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In The Creative Spirit (Plume, 1993), a book based on a PBS series on creativity, authors Daniel Goleman, Paul Kaufman, and Michael Ray point out these common ways adults discourage creativity in children:
1. Surveillance — Hovering over kids, making them feel that they're constantly being watched while they are working . . . under constant observation, the risk-taking, creative urge goes underground and hides.
2. Evaluation — When we constantly make kids worry about how they are doing, they ignore satisfaction with their accomplishments.
3. Rewards — The excessive use of prizes . . . deprives a child of the in trinsic pleasure of creative activity.
4. Competition — Putting kids in a win-lose situation, where only one person can come out on top . . . negates the process [that] children progress at their own rates.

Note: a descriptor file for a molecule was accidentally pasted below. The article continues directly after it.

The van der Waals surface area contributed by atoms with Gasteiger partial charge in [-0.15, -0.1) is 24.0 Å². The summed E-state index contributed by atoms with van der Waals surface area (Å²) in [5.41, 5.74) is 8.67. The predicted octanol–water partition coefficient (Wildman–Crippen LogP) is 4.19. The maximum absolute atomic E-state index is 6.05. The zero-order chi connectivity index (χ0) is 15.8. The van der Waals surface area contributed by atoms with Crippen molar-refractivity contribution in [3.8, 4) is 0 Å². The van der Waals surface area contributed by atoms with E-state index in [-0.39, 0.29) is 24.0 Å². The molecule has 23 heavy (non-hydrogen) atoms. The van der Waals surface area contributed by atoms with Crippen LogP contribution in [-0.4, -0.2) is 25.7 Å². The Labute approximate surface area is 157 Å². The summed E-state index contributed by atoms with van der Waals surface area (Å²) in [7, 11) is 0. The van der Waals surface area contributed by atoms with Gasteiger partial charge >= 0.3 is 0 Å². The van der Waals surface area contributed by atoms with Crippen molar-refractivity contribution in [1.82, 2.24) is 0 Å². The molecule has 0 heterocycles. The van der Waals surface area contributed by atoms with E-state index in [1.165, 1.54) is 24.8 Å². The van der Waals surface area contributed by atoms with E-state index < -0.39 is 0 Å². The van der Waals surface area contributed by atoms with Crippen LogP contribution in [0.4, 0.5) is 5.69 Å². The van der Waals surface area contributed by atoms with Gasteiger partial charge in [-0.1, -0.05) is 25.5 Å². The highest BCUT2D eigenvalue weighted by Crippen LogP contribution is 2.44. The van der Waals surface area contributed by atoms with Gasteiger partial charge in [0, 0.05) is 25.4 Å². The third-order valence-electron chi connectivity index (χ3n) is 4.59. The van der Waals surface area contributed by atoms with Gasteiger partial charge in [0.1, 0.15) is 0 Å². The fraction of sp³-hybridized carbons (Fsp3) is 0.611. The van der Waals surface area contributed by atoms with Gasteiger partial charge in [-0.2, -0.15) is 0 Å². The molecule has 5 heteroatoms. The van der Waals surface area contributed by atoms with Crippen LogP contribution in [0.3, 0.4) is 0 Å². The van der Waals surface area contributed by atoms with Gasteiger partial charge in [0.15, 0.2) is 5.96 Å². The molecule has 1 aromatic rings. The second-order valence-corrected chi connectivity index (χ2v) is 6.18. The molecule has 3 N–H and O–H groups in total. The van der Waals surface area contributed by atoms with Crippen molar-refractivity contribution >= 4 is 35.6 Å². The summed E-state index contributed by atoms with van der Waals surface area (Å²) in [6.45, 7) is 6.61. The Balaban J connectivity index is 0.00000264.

5. Over-control — Constantly telling kid how to do things . . . often leaves children feeling like their originality is a mistake and any exploration a waste of time.
6. Restricting choice — Telling children which activities they should engage in instead of letting them follow where their curiosity and passion lead . . . again restricts active exploration and experimentation that might lead to creative discovery and production.
7. Pressure — Establishing grandiose expectations for a child's performance . . . often ends up instilling aversion for a subject or activity. . . . Unreasonably high expectations often pressure children to perform and conform within strictly prescribed guidelines, and, again, deter experimentation, exploration, and innovation. Grandiose expectations are often beyond children's developmental capabilities.